National Tile Week, supported by British Ceramic Tile and Tile Giant, launched this week at an event in the Ice Tank, Covent Garden. Alongside a striking showcase by the companies of what can be done with tiles, including a golden tile throne and an upcycled mosaic bookcase, the event included an enlightening speech from Julia Kendell, discussing the current trends for tiles.
So, what is hot? And how can we make our surfaces truly shine?
- The new rock and roll – this is one for the young guns, those who delight in something urban, edgy and different. Deep, moody colours, which are so prominent in furniture trend at the moment, stand centre stage in this show. This look will be perfect for a North facing bathroom, those lacking natural light which have previously been desperately finished in white, bright lights in the attempt to create the light they lack, are now embracing the dark side. Look at black tiles, deep gold metallic taps and metallic grout in between tiles to create this ultra-dramatic aesthetic.
- Queen bee – topping the fashion charts, hexagon shaped tiles are everywhere. They add shape without overpowering a room; they can look great in grey, as their bee-hive effect finish is a charming characteristic to lighten the masculine colour, and leaving them without a tile trim will allow for a final contemporary touch.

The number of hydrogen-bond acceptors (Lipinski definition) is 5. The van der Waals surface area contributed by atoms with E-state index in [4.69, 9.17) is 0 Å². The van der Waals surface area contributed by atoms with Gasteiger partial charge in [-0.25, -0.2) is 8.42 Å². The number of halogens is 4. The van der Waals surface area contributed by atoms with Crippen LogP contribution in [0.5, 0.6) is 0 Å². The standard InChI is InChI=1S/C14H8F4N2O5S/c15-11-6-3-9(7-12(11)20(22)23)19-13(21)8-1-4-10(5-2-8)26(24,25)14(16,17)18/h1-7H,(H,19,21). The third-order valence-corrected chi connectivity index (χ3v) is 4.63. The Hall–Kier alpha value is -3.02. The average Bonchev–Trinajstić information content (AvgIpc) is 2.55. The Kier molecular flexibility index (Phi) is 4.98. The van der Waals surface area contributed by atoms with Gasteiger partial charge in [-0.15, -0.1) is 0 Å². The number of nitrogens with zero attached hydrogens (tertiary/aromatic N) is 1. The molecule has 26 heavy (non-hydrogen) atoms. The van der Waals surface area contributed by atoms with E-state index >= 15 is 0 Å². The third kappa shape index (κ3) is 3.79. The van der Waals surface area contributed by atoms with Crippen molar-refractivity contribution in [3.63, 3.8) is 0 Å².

- In the industry – the industrial aesthetic is still standing strong, but it is slowly starting to adapt, to create more softened homely feel. Chic metro tiles can work, while pairing them with open shelving, as oppose to cupboards will add character and soften the look.
- Back to nature – natural textures, particularly wooden flooring, will always be prominent in the home, but aren’t always the most practical selection. Ceramic and porcelain tiles, which perfectly replicate the aesthetic effects of wood are a functional solution to this – to get the look without the maintenance.
Using tiles in your kitchen and bathroom can add a great practical and visual asset to the space; however, Julia Kendall suggests that using them on one select area will stop the eye from travelling around the room and essentially stunt the design. However, incorporating tiles and textures on various, unexpected areas will add character and depth to your design. Even something as unique as a tiled ceiling will create this effect, and draw the eye from one area to the next.
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